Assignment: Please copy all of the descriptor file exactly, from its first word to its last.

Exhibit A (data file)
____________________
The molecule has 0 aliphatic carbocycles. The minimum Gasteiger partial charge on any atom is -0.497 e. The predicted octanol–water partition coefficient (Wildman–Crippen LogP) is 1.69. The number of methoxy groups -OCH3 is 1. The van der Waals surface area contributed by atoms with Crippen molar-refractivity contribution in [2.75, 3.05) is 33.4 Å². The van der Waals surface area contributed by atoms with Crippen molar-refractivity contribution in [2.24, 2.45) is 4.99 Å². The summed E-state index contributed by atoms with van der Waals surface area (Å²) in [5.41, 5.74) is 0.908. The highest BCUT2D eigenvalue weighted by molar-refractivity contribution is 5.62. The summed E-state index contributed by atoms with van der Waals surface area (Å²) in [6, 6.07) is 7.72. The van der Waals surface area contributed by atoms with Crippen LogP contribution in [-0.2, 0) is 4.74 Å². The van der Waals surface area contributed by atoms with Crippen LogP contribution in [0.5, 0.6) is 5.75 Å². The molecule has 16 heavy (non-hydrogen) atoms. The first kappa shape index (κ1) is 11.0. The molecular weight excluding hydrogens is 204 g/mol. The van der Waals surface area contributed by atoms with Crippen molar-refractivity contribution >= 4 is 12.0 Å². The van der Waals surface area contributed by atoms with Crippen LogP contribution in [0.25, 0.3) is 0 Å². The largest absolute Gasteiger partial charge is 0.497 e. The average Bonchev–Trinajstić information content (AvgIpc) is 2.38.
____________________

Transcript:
The molecule has 0 aliphatic carbocycles. The minimum Gasteiger partial charge on any atom is -0.497 e. The predicted octanol–water partition coefficient (Wildman–Crippen LogP) is 1.69. The number of methoxy groups -OCH3 is 1. The van der Waals surface area contributed by atoms with Crippen molar-refractivity contribution in [2.75, 3.05) is 33.4 Å². The van der Waals surface area contributed by atoms with Crippen molar-refractivity contribution in [2.24, 2.45) is 4.99 Å². The summed E-state index contributed by atoms with van der Waals surface area (Å²) in [5.41, 5.74) is 0.908. The highest BCUT2D eigenvalue weighted by molar-refractivity contribution is 5.62. The summed E-state index contributed by atoms with van der Waals surface area (Å²) in [6, 6.07) is 7.72. The van der Waals surface area contributed by atoms with Crippen LogP contribution in [-0.2, 0) is 4.74 Å². The van der Waals surface area contributed by atoms with Crippen LogP contribution in [0.5, 0.6) is 5.75 Å². The molecule has 16 heavy (non-hydrogen) atoms. The first kappa shape index (κ1) is 11.0. The molecular weight excluding hydrogens is 204 g/mol. The van der Waals surface area contributed by atoms with Crippen molar-refractivity contribution >= 4 is 12.0 Å². The van der Waals surface area contributed by atoms with Crippen LogP contribution in [0.25, 0.3) is 0 Å². The largest absolute Gasteiger partial charge is 0.497 e. The average Bonchev–Trinajstić information content (AvgIpc) is 2.38.